BEING VEGAN – May The Outrage Turn To Something More
By Paul Graham
Las Vegas Informer
“The basic thing is to hopefully stop people from killing anything and to create a non-violent diet for themselves, because a non-violent world has roots in a non-violent diet.” Casey Kasem
I have read this past week of great outrage about an annual festival to celebrate the summer solstice that takes place in Yulin, a city in China near the border of Vietnam. This yearly event gathers people together to drink lots of alcohol, enjoy cups of sweet fruit, and the main course of the day…dog meat. It is said that as many as 10,000 dogs are slaughtered for this occasion each year. That should be very difficult for most to fathom, but in fact it is only one of many festivals like this that take place throughout the country and surrounding countries as well. South Korea has one day each year where the entire country enjoys dog meat, if you can imagine that. Activists have been able to see a number of these festivals either cancelled or altered to not include the partaking of dog meat.
Why does this strike such a chord with so many people? Especially when we see over 20 billion animals slaughtered for food here in the United States each year and over 60 billion world-wide. Well, that is where that word “speciesism” comes in, where someone holds one species of animal to be more important than another. We have a great affinity for dogs because they have been bred to be domestic and companion animals for humans. SInce we don’t typically walk cows around the block, play fetch with the sheep, allow the chickens to ride in the car with their heads out the window, or permit the pigs to sleep up on the bed with us, we tend to look at dogs in a different light. We are morally outraged when we think about dogs being gathered together like this; abused, slaughtered, and eaten for sake of some festival or any other reason. It gets our attention because it is being done en masse. But in reality, dogs and cats can be found slaughtered and hanging in marketplaces ready to be prepared for human consumption in various countries on a daily basis. There is a truth in all of this that we must never lose sight of though…there is no difference between dogs and any other living, sentient being. We just feel the way we do about them because we have a personal relationship with them.
In regards to Yulin, and probably most other celebrations like this, dogs are gathered up, confined, and sold unscrupulously in the marketplace. The dogs are packed into crates while still alive and weighed, injuring some and suffocating others. Most of the dogs are strays, bred for this purpose, or are often stolen pets. They are drugged or poisoned and are poorly treated as they are kept in unsanitary conditions in preparation for slaughter. Like the case with any other animal held in preparation for slaughter, the thought should outrage us and move us to action against these acts of barbaric human behavior. The people of Yulin and others that participate in eating dogs in this fashion believe in a folk-custom that the consumption of dog meat brings health and luck. Really? This custom needs to end. Unfortunately, in like fashion, many people believed for far too long that humans could be enslaved and used for whatever purpose. Because, after all, it had been customary for so long. This is where evolutionary thinking and living comes into play. We must come to the point where we believe that any action that brings harm to another living being is not of benefit to that human or non-human animal and society as a whole. Many are waking up to this truth and embracing it for their lives but far too many in this world are not making this connection.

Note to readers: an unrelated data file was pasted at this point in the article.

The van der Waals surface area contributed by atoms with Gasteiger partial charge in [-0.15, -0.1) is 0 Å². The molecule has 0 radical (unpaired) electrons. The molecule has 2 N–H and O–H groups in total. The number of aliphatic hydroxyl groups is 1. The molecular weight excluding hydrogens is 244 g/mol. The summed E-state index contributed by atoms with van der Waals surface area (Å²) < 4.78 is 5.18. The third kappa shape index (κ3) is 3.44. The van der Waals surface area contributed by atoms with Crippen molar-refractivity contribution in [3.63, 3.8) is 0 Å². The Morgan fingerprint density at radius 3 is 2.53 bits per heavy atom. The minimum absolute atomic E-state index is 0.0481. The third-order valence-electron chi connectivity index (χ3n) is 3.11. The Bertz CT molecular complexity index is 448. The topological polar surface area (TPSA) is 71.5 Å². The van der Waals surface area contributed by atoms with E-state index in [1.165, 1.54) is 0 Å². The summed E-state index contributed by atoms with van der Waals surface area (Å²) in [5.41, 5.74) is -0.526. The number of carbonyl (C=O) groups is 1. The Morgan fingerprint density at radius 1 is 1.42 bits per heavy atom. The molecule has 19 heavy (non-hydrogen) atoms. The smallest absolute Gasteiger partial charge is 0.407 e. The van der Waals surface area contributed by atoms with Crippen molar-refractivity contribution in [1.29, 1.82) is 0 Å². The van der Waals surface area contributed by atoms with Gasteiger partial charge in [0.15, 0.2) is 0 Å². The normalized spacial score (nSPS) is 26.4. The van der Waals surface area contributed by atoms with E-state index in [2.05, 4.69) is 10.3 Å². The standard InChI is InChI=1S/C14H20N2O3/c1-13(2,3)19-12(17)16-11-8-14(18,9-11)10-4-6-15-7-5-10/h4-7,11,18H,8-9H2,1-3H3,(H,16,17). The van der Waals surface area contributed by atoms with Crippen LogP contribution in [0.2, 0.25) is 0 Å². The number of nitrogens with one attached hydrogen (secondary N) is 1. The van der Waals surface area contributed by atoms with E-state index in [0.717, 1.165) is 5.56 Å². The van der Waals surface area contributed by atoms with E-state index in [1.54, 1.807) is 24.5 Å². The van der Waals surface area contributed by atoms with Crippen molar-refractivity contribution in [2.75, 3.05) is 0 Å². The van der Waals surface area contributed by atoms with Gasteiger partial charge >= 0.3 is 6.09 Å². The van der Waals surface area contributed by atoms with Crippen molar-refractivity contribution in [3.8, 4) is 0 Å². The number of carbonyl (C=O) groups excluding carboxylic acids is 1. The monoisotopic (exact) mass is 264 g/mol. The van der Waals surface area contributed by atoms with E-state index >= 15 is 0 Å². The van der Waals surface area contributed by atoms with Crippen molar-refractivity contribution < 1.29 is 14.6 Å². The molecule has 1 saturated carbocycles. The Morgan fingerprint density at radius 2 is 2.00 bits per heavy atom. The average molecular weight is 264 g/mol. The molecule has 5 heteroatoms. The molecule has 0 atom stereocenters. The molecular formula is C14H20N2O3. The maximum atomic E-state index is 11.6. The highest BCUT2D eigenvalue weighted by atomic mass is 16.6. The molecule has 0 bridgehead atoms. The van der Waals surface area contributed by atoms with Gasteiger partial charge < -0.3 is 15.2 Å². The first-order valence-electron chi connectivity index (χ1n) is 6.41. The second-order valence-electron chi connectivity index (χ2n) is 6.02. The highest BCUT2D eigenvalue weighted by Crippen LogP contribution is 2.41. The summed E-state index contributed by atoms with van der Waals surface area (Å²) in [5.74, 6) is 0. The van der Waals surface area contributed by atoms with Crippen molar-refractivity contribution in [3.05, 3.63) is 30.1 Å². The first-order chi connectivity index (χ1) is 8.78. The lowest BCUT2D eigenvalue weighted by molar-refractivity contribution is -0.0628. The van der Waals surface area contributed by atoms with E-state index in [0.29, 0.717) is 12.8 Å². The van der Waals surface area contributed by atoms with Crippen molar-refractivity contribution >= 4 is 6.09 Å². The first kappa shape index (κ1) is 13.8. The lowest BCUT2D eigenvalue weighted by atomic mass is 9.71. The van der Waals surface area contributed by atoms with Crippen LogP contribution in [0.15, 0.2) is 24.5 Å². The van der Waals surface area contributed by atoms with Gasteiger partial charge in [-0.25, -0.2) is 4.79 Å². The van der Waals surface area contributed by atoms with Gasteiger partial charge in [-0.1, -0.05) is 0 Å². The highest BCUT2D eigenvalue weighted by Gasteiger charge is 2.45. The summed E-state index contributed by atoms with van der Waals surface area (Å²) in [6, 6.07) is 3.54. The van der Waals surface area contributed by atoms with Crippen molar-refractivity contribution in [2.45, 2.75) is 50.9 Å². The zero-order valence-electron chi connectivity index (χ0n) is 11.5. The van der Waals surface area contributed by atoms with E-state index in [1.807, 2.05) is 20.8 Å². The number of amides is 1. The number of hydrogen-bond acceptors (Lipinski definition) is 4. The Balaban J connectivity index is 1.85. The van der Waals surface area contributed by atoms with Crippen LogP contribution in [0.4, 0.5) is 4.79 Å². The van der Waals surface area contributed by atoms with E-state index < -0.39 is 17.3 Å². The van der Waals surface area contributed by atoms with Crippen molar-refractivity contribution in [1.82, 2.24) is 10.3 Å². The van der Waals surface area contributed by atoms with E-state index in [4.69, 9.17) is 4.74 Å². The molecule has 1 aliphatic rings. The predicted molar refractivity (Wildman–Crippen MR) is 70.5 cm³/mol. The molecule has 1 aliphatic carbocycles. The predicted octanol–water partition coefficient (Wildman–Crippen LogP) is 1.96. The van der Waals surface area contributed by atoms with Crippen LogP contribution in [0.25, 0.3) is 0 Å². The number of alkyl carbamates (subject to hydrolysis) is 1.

If it helps anyone to think of this happening to their own companion pet somehow and being absolutely disgusted by it…then so be it. Don’t allow that distaste and disgust to end there. Make the connection with all living creatures that are being used, abused, enslaved, and slaughtered for human consumption. If we are upset about a festival that will eat 10,000 dogs in a day, then let that move us to look at our own lives first and make sure that we are not bringing harm to any living being by our lifestyles. That is where change begins. Let us take on the cause, not only of these unfortunate dogs, but of all animals world-wide that face a similar fate on a daily basis. Let us do away with ridiculous customs that are only a disguise for bad behavior. Let us not be manipulated in believing that certain things go on because they are deemed necessary or they have been done this way for a long time. It is far past the time to move beyond that. The fact is that we don’t need to use animals or animal products in any way in our lives for health, happiness, or daily necessity. There is actually a much better life for all concerned on the other side of all of this and I implore you to find it and encourage others to find it as well. It is not only the only hope for these dogs, but for all animals and mankind as well. Peace will first be found in our hearts and then it will be found on our plates.
Paul Graham was born and raised in Northern California and has lived in Las Vegas since 2004. He is a top wedding officiate, a green Realtor and writer. He has a daily vegan food blog www.eatingveganinvegas.tumblr.com which is 365 days and 365 vegan meals in Las Vegas. He can also be reached at firstname.lastname@example.org or www.facebook.com/EatingVeganinVegas.
Paul‘s revised edition of Eating Vegan Vegas is now available in bound book form and can be ordered through Amazon.com or any independent bookseller. The e-book version can be found at Kobo.com.